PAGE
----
Captain Joe Foss, USMC
With 26 victories, Joe Foss was the first American ace of World War II to tie the World War One record of the legendary Eddie Rickenbacker. His actions with the Cactus Air Force earned him the Congressional Medal of Honor and the cover of LIFE magazine. After Guadalcanal, he served a second tour in the Pacific, ending the war as the second highest scoring Marine ace. (He has since become America's top Marine ace, due to post-war re-evaluations of Pappy Boyington's victories.) After WWII, Joe went on to become the youngest governor of South Dakota (two terms), helped start the American Football League, and served as President of the NRA. He was active in numerous civil and patriotic organizations until his death in January of 2003. Click HERE to read a recent interview with General Foss about flying during the Guadalcanal campaign.
Major John L. Smith, USMC
Major Smith was the commanding officer of Marine Fighting Squadron 223. He was credited with 19 victories during his seven weeks on Guadalcanal, and was awarded the Congressional Medal of Honor. Tough, aggressive and wholly mission-oriented, Smith was regarded as one of the premier unit commanders ever produced by the Marine Corps.
Captain Marion E. Carl, USMC
Widely acknowledged as one of the finest aviators of all time, Marion Carl first became famous as a fighter pilot flying with VMF-221 at Midway and VMF-223 at Guadalcanal. He ended the war as the third-ranking Wildcat ace with 16.5 victories, plus 2 more scored in F4U Corsairs during his second combat tour. He went on to set post-war world altitude and speed records, and pioneered Marine Corps helicopters. He continued on to fly jet and helo missions in Vietnam, retiring as a Major General in 1973. Tragically, he was murdered in his home in 1998 while defending his wife from an intruder.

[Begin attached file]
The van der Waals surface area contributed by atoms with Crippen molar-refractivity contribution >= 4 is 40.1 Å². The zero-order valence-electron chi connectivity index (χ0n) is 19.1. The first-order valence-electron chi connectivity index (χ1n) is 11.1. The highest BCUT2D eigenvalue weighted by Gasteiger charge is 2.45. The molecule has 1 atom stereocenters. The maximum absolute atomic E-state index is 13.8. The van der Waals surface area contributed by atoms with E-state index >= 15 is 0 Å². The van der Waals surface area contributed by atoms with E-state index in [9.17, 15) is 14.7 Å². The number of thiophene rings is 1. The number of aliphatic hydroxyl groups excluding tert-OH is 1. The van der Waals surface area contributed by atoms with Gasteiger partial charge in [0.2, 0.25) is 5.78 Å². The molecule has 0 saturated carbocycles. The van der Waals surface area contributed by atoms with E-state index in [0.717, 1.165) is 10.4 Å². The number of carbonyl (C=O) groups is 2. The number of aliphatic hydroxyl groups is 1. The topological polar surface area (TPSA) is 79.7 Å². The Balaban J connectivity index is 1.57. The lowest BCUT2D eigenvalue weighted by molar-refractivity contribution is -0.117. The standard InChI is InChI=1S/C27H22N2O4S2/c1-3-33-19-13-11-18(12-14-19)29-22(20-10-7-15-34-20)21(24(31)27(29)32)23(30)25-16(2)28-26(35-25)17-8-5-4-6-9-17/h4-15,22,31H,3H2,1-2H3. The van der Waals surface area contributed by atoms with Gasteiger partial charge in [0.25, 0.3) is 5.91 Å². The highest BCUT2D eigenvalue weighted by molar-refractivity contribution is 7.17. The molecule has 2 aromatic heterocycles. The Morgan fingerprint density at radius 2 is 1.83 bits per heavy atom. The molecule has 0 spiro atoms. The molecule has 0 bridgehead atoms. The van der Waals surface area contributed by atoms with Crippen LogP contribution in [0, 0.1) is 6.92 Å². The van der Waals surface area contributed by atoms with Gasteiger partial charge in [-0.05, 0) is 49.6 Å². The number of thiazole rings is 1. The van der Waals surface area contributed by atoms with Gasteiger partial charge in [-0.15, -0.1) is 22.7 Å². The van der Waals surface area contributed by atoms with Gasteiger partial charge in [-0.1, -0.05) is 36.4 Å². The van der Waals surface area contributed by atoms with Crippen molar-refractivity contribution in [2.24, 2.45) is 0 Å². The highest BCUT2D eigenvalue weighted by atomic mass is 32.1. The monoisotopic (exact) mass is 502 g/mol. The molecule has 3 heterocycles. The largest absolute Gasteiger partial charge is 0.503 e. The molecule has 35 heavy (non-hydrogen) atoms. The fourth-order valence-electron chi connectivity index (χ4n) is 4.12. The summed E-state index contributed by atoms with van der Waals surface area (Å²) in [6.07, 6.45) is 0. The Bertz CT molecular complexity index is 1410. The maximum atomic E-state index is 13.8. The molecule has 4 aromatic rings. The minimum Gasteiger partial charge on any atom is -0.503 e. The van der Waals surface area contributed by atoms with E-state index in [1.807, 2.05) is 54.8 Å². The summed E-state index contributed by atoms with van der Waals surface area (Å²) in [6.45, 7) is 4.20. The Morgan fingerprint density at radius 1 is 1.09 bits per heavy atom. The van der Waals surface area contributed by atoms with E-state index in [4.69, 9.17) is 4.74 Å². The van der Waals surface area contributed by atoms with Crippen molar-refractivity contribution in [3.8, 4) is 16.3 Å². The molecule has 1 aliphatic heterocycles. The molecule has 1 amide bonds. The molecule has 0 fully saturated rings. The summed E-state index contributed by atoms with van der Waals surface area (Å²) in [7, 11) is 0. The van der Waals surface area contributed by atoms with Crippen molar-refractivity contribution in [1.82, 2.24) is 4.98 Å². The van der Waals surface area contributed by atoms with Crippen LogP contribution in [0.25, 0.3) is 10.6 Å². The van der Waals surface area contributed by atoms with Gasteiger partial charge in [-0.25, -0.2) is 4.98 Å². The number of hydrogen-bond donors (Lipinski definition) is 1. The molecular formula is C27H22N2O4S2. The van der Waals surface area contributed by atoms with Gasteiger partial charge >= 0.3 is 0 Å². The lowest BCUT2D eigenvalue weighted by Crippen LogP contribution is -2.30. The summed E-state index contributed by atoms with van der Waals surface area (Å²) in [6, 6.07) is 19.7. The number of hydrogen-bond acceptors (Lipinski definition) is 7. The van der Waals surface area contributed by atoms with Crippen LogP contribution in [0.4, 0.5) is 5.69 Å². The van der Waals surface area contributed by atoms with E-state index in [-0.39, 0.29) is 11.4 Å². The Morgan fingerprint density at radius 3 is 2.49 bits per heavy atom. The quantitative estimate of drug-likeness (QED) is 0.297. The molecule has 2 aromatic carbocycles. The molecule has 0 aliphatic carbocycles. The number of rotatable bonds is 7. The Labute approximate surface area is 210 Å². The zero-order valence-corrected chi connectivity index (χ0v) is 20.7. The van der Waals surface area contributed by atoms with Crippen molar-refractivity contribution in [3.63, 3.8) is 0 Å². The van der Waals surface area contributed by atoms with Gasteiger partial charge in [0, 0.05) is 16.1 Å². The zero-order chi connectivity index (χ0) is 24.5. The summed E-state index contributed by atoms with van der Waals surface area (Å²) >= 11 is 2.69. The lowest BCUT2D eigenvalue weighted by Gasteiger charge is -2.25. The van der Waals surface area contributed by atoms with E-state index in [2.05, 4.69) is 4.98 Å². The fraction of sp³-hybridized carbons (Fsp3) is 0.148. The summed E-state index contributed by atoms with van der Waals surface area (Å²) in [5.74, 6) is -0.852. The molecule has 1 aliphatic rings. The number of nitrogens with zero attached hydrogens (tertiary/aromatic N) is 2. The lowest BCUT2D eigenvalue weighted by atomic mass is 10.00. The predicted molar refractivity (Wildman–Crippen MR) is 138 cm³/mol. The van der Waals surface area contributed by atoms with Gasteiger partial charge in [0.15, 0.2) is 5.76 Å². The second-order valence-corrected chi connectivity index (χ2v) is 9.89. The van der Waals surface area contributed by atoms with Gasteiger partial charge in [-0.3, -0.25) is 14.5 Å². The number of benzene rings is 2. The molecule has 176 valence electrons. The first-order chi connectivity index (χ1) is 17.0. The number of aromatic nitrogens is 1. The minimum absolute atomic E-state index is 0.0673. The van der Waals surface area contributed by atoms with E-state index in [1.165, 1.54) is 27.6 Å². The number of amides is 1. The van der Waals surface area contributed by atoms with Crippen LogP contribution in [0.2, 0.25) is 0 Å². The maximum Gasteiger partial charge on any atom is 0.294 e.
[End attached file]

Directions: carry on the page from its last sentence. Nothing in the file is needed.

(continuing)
Major Robert E. Galer, USMC
Robert Galer was the leader of VMF-224, which arrived at Guadalcanal on August 30, 1942. During his two months on the island, he scored 14 victories, and under his leadership his squadron achieved 61.5 victories. He finished the war as the fourth ranking Marine ace, and was awarded the Congressional Medal of Honor upon his return to the United States.
Machinist Donald E. Runyon, USN
Donald Runyon (formerly an enlisted pilot) was the Navy's top Wildcat ace of WWII. He scored eight victories in three combats during August 1942, including four kills during the Battle of the Eastern Solomans. During a later combat tour in the Pacific he scored three more victories while flying F6F Hellcats.
Lt. Stanley W. "Swede" Vejtasa, USN
Lt. Vejtasa set a record for Wildcat pilots with seven victories during one day during the Battle of Santa Cruz. This aviator from VF-10 claimed 5 'Vals' and 2 'Kates', and possibly saved the Enterprise from destruction. Originally a Dauntless pilot on the Yorktown, he had transferred to fighters, and had fought in the Battle of Coral Sea. He received the Navy Cross for his actions at Santa Cruz.
Major Paul J. Fontana, USMC
Major Fontana served with VMF-112, amassing five kills during his tour on Guadalcanal. During his Marine Corp service, he was decorated with the Distinguished Flying Cross, the Navy Cross and the Silver Star. He retired as a Major General in 1975, and passed away in 1999.
Three recipients of the Navy Cross
Left to right: Major John L. Smith, Major Robert E. Galer and Capt. Marion E. Carl, after just having been decorated by Admiral Nimitz on October 1, 1942. They are wearing blue baseball caps that were part of the uniform of Cactus pilots.
Go to The Men: Part Two - More Pilots
Go to The Men: Part Three - Squadron photos
Go to The Men: Part Four - The Leaders
Go to The Men: Part Five - Supporters
Go to The Men: Part Six - U.S. Units Involved
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